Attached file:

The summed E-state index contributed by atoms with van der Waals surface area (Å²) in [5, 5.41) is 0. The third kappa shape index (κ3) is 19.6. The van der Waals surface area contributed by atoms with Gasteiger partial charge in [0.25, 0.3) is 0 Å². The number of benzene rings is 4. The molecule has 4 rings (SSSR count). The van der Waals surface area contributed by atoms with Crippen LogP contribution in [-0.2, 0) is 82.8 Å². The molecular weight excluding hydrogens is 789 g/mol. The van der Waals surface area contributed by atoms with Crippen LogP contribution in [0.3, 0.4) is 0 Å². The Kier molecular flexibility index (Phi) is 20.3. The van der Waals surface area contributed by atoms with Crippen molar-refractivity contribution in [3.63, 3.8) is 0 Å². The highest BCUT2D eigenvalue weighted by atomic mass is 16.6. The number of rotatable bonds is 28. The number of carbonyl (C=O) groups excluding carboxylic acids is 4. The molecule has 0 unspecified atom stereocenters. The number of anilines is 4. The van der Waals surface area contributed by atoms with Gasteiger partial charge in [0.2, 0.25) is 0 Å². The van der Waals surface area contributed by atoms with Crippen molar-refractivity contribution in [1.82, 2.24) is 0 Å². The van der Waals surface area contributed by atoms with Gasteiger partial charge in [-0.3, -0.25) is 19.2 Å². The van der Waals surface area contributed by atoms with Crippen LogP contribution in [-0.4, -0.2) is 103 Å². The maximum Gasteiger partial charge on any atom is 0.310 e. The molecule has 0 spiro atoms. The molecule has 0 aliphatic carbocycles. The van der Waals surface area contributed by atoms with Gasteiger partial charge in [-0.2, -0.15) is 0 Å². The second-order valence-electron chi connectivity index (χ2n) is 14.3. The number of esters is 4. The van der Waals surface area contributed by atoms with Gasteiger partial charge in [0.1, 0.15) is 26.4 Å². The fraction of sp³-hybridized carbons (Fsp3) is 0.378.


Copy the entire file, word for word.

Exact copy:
The summed E-state index contributed by atoms with van der Waals surface area (Å²) in [5, 5.41) is 0. The third kappa shape index (κ3) is 19.6. The van der Waals surface area contributed by atoms with Gasteiger partial charge in [0.25, 0.3) is 0 Å². The number of benzene rings is 4. The molecule has 4 rings (SSSR count). The van der Waals surface area contributed by atoms with Crippen LogP contribution in [-0.2, 0) is 82.8 Å². The molecular weight excluding hydrogens is 789 g/mol. The van der Waals surface area contributed by atoms with Crippen LogP contribution in [0.3, 0.4) is 0 Å². The Kier molecular flexibility index (Phi) is 20.3. The van der Waals surface area contributed by atoms with Crippen molar-refractivity contribution in [3.63, 3.8) is 0 Å². The highest BCUT2D eigenvalue weighted by atomic mass is 16.6. The number of rotatable bonds is 28. The number of carbonyl (C=O) groups excluding carboxylic acids is 4. The molecule has 0 unspecified atom stereocenters. The number of anilines is 4. The van der Waals surface area contributed by atoms with Gasteiger partial charge in [0.2, 0.25) is 0 Å². The van der Waals surface area contributed by atoms with Crippen molar-refractivity contribution in [1.82, 2.24) is 0 Å². The van der Waals surface area contributed by atoms with Gasteiger partial charge in [-0.3, -0.25) is 19.2 Å². The van der Waals surface area contributed by atoms with Crippen LogP contribution in [-0.4, -0.2) is 103 Å². The maximum Gasteiger partial charge on any atom is 0.310 e. The molecule has 0 spiro atoms. The molecule has 0 aliphatic carbocycles. The van der Waals surface area contributed by atoms with Gasteiger partial charge in [-0.2, -0.15) is 0 Å². The second-order valence-electron chi connectivity index (χ2n) is 14.3. The number of esters is 4. The van der Waals surface area contributed by atoms with Gasteiger partial charge in [0.1, 0.15) is 26.4 Å². The fraction of sp³-hybridized carbons (Fsp3) is 0.378.